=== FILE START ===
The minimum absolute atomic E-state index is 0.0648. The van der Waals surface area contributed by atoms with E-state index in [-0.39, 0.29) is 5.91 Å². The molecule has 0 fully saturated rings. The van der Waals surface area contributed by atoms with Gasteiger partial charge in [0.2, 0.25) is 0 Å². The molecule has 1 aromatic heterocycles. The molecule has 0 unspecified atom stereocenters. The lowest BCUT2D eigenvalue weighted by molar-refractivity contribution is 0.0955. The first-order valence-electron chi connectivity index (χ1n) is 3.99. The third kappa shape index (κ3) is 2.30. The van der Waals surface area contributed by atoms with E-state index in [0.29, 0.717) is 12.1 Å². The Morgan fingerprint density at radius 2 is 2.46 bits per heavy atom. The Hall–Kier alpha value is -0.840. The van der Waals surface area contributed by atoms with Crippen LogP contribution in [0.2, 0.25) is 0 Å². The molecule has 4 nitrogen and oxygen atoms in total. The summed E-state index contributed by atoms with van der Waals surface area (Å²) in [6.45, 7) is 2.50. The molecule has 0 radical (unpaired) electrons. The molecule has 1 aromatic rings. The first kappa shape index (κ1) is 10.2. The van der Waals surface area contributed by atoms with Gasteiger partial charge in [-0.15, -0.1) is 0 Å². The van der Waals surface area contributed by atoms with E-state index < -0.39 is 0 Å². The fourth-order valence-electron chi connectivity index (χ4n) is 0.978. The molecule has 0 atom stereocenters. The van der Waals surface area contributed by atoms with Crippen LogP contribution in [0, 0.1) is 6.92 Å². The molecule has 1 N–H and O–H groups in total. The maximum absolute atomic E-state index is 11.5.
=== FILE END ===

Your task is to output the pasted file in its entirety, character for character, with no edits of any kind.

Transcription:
The minimum absolute atomic E-state index is 0.0648. The van der Waals surface area contributed by atoms with E-state index in [-0.39, 0.29) is 5.91 Å². The molecule has 0 fully saturated rings. The van der Waals surface area contributed by atoms with Gasteiger partial charge in [0.2, 0.25) is 0 Å². The molecule has 1 aromatic heterocycles. The molecule has 0 unspecified atom stereocenters. The lowest BCUT2D eigenvalue weighted by molar-refractivity contribution is 0.0955. The first-order valence-electron chi connectivity index (χ1n) is 3.99. The third kappa shape index (κ3) is 2.30. The van der Waals surface area contributed by atoms with E-state index in [0.29, 0.717) is 12.1 Å². The Morgan fingerprint density at radius 2 is 2.46 bits per heavy atom. The Hall–Kier alpha value is -0.840. The van der Waals surface area contributed by atoms with Crippen LogP contribution in [0.2, 0.25) is 0 Å². The molecule has 4 nitrogen and oxygen atoms in total. The summed E-state index contributed by atoms with van der Waals surface area (Å²) in [6.45, 7) is 2.50. The molecule has 0 radical (unpaired) electrons. The molecule has 1 aromatic rings. The first kappa shape index (κ1) is 10.2. The van der Waals surface area contributed by atoms with Gasteiger partial charge in [-0.15, -0.1) is 0 Å². The van der Waals surface area contributed by atoms with E-state index < -0.39 is 0 Å². The fourth-order valence-electron chi connectivity index (χ4n) is 0.978. The molecule has 0 atom stereocenters. The van der Waals surface area contributed by atoms with Crippen LogP contribution in [0, 0.1) is 6.92 Å². The molecule has 1 N–H and O–H groups in total. The maximum absolute atomic E-state index is 11.5.